schroders' philip middleton expects more arbitrage activity after laxey moves its sights from Barings investment trust to Legg Mason vehicle
The success of Laxey Partners in forcing the Baring Emerging Europe Trust (BEET) to give in to its reconstruction demands will open the way to further aggressive arbitrage plays.
Laxey is demanding the £134.4m fund be reconstructed, allowing it a cash exit at close to NAV.
The move by Laxey comes at a time when trust managers are already having difficulty keeping hold of investor funds amid a bear market and a decline in the investment trust sector not helped by the implosion of split-cap trusts.
The decision by Barings to give in to Laxey's demands followed months of negotiation between Laxey and the board. Laxey holds around 10% of BEET's share capital and had proposed to stand two of its own directors for appointment to the trust in order to push for a wind-up of the trust.
Laxey has now built up a 15.36% stake in the £27.7m Legg Mason Investors Enterprise investment trust and is in negotiations with the board amid speculation it is preparing to campaign for a reconstruction there to.
Schroders' associate director Philip Middleton said he expects no let-up in arbitrage activity in the near term.
'When you see lots of trusts on big discounts, it is a big opportunity for arbitrageurs if they can build up a big enough stake and try to get the trust wound up, and therefore benefit from the discount closure,' he said.
'In the current bear market, with discounts wide, I would expect it to continue.' The market is not all about discount, arbitrageurs need to seek out trusts with liquid asset portfolios and a narrow spread of mainly institutional shareholders if they are to maximise their chances of successfully forcing a cash exit or wind-up.
'A typical target trust is one which has a large institutional shareholder base and liquid assets which are easily hedgeable,' said Dresdner RCM head of investment trusts Simon White.
Tight share registers allow arbitrageurs to accumulate a large holding more cheaply by buying from institutions in large chunks rather than standing in the market purchasing small stakes from a large number of retail stockholders.
In the current market, trusts generally need to sell assets if they are to give arbitrageurs the cash return they seek, and may need to wind up completely if other stockholders support the proposal.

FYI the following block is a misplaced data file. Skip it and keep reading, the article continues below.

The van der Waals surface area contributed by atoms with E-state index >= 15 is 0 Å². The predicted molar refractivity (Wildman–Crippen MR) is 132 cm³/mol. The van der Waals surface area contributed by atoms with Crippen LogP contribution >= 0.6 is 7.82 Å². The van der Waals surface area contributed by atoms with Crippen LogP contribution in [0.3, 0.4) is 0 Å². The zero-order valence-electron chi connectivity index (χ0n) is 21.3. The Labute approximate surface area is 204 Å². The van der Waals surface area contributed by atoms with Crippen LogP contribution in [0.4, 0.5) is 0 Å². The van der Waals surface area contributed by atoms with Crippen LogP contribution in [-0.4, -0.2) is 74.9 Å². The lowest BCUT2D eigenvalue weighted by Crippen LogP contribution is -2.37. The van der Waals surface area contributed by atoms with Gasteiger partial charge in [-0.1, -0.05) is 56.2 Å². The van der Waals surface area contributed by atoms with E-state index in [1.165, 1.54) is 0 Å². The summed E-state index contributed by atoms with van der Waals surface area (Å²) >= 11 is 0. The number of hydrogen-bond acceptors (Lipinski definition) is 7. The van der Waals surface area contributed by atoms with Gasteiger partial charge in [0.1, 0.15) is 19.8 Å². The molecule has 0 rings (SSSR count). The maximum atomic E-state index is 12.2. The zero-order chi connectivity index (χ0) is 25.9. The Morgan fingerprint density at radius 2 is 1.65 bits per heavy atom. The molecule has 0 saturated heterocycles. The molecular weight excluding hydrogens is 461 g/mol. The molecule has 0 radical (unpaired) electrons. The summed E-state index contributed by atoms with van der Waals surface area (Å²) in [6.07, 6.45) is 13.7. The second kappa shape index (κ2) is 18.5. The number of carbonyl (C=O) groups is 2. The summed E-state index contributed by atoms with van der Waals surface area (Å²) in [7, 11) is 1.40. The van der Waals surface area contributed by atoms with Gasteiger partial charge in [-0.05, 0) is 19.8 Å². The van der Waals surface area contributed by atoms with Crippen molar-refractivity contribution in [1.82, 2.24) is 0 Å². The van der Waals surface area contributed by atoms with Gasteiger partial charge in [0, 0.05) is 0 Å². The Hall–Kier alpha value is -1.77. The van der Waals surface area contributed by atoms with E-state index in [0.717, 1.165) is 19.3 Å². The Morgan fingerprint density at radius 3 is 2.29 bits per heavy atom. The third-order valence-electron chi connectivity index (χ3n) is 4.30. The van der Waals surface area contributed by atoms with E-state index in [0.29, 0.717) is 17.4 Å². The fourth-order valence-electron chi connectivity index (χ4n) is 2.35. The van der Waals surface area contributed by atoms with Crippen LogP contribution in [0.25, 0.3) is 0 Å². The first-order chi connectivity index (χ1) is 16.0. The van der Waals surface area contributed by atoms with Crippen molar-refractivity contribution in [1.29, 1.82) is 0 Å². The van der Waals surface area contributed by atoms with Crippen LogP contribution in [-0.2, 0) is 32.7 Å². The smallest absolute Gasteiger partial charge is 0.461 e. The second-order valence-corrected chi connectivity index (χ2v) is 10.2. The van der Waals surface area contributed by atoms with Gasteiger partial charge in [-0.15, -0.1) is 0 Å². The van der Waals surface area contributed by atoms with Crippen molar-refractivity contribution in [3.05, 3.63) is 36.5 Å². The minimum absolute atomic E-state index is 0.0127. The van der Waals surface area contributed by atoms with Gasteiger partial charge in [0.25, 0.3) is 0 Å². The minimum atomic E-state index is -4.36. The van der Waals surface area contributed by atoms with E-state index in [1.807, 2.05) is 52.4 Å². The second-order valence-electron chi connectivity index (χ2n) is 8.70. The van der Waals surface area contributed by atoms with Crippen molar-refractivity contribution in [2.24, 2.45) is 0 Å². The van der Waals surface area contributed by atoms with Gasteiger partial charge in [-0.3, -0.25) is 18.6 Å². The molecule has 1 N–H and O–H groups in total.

Investors typically require a 10% stake to call an EGM, but may not put the company to the expense if the board agrees to their demands.
'If it is a diversified UK trust, an arbitrageur can buy in at a discount, hedge the underlying market exposure by selling an equivalent future or put option against it, call an EGM and then try to get other shareholders to vote with him,' White said.
Some investment banks that operate trading desks have jumped on the bandwagon during arbitrage campaigns in order to benefit from discount closure but are generally not the aggressors.
Despite the short-term gains available to shareholders buying at a discount to NAV, White said trust boards need to take the views of all shareholders into account, not just those seeking a quick profit.
'An arbitrageur needs to believe that other shareholders will support him ' if they don't, he will end up isolated and a reluctant shareholder on the register, which does no-one any good,' he said.
Longer-term shareholders can suffer when assets are sold, with the realisation price typically lower than NAV, particularly with illiquid assets such as small cap or emerging market shares, eroding the discount the arbitrageur hoped to take as profit.
'Also a lot of trusts have debt that dates back to the 1980s and requires a premium to repay, so a discount of 20% can quite quickly turn into 8%, and then there are advisors' costs and liquidation costs and so on,' White said.
But even if the eventual discount pick-up achieved by the arbitrageurs is only 5%, on a trust the size of the Baring Emerging Europe they stand to make a profit of £67,200 for every 1% of stock they hold.
Middleton said there is little trust managers can do to safeguard their companies from arbitrage beyond working to keep their discount as narrow as possible and maintaining shareholder support.
'Performance will keep the discount in check. If you're performing better your discount should be narrower than the competition,' he said.
'Demand for the stock is also important, talking regularly to shareholders, having savings plans, and a big retail client base can make it quite difficult for some of the arbitrageurs to get stakes in the trusts.'
Jupiter head of investment trusts Andrew Watkins said the discounts available in the split-cap sector and the existence of maturity dates makes them natural arbitrage plays
'The opportunities are there in split-caps for them to take a natural uplift as the trust winds up, without the aggravation of trying to wind it up,' he added.
'Split-caps have an end-goal in mind. Investors know that it's NAV that will be repaid, not share price. So share price at the moment isn't reflecting what they think will be the eventual asset value payout in one or two years' time.'
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